Scientists find ‘Zombie Switch’ to control ants’ brains | Albiseyler

Scientists find 'Zombie Switch' to control ants' brains

Parasitic worms that zombify ants to do their bidding may be even smarter than we knew. Recent research has found that these parasites can not only force ants to climb up blades of grass, but also climb back down when the weather gets too hot – all as part of their devious strategy of getting eaten by larger animals to continue their complex life cycle. .

The parasites are a type of flatworm known as a lanceolate fluke (Dicrocoelium dendriticum). These worms primarily live their lives as adults inside cows or other grazing ruminants, but long way get there

The worm eggs that the cows poop end up in the grass where the snails eat them. The worms reach their next larval stage inside the snail and reproduce asexually into thousands more. Snails respond to attack by forming hard cysts around the intruders, which are coughed up as slimy balls of mucus. These slime balls are then unknowingly eaten by the ants along with the worm larvae.

A dissected infected ant. The white ovals are well-protected parasites spilling out of its rear body.
picture: Brian Lund Fredensborg

Once the ants are inside, the larvae enter their next stage of life. Most of them migrate into the ant’s stomach, safely cocooned, but one gets into the brain and hijacks it. An attacked ant is forced to climb to the top of a nearby blade of grass and grasp it, providing an easy opportunity for wandering ruminants to inadvertently eat the ant and its worm parasites. These thrice-consumed worms finally reach adulthood inside their final host, move down into the liver, feed, mate, and lay eggs that start this gruesome cycle again (the actual brain worm sacrifices itself for its brethren and doesn’t survive the final leg of the journey).

While the basic details of the life cycle of the lancelet fluke are known, scientists do not understand much about this complicated process. A team of researchers from the Department of Plant and Environmental Sciences at the University of Copenhagen therefore decided to take a closer look. They studied more than 1,000 infected ants in the Bidstrup forests near Roskilde, Denmark, for 13 consecutive days over the course of a year, carefully marking a subset of 172 ants for better observation.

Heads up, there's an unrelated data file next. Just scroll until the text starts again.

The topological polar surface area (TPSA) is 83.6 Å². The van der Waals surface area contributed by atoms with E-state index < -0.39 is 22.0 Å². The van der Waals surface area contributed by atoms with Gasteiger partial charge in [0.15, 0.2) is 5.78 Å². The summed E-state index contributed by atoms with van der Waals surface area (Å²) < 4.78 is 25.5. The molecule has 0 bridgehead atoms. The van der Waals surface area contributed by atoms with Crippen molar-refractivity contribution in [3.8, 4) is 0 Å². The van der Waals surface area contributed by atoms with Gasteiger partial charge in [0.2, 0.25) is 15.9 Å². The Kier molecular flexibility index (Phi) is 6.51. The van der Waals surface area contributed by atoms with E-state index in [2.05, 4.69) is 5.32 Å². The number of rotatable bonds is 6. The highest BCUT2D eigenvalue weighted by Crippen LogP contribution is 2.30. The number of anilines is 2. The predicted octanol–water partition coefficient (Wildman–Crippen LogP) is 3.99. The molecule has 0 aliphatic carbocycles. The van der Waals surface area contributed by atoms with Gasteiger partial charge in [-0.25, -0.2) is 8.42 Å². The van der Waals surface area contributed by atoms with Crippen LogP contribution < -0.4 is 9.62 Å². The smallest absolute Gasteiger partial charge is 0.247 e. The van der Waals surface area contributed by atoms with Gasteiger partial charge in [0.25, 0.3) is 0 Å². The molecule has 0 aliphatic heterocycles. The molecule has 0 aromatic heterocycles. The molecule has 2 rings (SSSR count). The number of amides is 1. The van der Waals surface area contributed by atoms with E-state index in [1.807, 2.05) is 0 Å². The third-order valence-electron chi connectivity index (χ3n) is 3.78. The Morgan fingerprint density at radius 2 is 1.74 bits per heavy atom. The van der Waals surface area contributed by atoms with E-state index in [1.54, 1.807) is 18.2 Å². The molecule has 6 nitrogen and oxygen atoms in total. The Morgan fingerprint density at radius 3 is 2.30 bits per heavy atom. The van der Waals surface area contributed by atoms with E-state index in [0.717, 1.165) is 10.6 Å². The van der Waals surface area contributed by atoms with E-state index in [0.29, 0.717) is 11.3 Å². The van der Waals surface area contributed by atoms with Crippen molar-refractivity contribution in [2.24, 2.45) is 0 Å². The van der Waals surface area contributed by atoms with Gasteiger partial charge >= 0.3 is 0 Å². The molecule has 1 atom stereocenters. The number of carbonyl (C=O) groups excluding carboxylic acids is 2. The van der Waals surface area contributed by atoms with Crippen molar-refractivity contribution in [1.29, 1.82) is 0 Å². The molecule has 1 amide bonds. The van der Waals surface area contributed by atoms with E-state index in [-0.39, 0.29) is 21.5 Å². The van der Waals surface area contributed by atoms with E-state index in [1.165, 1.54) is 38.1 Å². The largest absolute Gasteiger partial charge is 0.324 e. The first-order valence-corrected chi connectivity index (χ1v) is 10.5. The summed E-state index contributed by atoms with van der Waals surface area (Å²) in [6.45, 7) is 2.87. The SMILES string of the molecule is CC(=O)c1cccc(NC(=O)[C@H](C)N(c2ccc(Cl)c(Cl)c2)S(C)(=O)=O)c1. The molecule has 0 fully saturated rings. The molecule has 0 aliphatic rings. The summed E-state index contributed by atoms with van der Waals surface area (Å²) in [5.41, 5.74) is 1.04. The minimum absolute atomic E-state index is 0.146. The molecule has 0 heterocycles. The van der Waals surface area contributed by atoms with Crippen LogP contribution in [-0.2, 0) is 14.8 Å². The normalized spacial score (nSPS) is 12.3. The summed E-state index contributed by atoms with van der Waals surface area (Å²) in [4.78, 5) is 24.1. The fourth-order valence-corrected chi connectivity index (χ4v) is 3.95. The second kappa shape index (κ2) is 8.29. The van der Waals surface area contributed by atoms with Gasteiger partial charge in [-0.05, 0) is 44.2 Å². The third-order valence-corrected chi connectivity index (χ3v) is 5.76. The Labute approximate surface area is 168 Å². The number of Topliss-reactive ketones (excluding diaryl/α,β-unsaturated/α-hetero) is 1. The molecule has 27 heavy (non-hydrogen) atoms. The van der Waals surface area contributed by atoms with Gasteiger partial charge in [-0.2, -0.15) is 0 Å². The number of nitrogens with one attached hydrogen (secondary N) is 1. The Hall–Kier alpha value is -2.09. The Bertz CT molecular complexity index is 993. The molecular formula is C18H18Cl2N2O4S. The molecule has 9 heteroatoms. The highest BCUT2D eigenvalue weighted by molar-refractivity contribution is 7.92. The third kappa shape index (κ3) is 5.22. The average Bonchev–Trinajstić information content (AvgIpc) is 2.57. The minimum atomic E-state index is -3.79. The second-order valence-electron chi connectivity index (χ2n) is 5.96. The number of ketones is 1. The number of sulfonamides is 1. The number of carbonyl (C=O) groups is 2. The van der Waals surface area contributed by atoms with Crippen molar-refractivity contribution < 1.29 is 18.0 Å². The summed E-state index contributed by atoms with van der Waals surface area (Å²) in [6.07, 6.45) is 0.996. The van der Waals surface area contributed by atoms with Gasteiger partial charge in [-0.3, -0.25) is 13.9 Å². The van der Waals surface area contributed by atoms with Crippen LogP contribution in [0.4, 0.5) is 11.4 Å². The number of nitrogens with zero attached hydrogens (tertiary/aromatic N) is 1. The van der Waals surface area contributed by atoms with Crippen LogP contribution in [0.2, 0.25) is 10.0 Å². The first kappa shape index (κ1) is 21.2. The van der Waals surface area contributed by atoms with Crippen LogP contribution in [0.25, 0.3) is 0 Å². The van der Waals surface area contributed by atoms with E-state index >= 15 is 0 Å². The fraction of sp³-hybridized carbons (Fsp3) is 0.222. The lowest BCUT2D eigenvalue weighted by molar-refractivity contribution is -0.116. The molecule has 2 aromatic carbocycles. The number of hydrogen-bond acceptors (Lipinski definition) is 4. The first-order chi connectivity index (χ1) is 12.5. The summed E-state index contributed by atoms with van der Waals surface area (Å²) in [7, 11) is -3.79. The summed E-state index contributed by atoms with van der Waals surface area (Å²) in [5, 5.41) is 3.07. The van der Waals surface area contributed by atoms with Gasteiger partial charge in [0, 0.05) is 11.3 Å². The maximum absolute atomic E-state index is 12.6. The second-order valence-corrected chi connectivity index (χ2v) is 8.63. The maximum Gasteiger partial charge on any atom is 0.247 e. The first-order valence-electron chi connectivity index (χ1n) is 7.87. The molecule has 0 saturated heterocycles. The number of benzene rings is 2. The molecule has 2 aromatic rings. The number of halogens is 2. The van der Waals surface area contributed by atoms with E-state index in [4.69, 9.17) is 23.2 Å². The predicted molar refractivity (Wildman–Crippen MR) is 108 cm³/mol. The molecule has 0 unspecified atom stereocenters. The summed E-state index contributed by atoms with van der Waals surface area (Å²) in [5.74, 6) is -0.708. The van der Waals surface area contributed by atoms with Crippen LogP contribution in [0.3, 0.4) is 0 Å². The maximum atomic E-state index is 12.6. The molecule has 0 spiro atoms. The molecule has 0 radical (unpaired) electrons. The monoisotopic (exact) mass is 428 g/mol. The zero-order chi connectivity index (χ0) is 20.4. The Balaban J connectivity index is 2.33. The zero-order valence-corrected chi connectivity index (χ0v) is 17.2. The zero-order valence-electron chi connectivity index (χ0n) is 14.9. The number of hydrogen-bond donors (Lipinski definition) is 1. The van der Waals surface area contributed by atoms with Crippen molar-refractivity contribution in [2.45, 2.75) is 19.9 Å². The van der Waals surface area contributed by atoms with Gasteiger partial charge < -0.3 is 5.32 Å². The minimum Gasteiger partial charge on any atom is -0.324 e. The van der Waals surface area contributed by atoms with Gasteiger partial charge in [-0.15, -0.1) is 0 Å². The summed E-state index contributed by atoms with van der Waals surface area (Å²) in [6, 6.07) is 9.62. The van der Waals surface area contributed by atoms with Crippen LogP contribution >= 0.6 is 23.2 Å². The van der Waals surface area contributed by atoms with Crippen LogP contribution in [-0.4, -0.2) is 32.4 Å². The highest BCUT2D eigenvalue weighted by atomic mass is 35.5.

The team hypothesized that several factors, such as humidity and time of day, might influence the behavior of infected ants. However, temperature seemed to have the biggest effect. On relatively cool days, the ants remained attached to the grass almost the entire time. But when the weather warmed, the ants crawled back down and seemed to go about their normal business. This meant that the ants were the worms most often pupated at night and in the morning.

“Getting the ants high up in the grass when cattle or deer are grazing in the cool mornings and evenings, and then down to avoid the deadly sun’s rays, is pretty clever. Our discovery reveals a parasite that is more sophisticated than we originally thought it was,” said study author Brian Lund Fredensborg, associate professor at the University of Copenhagen. declaration. “We joked about finding the zombie switch in the ants.

Finding, published last month in the journal Behavioral Ecology highlighted how little we still know about parasites in general, the authors say. And it will take more research to unravel the specific mechanisms these flukes use to zombify ant brains.

Fortunately, you don’t have to worry about these randoms turning you into a zombie. People do occasionally infest by them, which can sometimes cause serious damage to the liver and bile ducts. However, these infections are rare and humans are only an accidental primary host for the worm.

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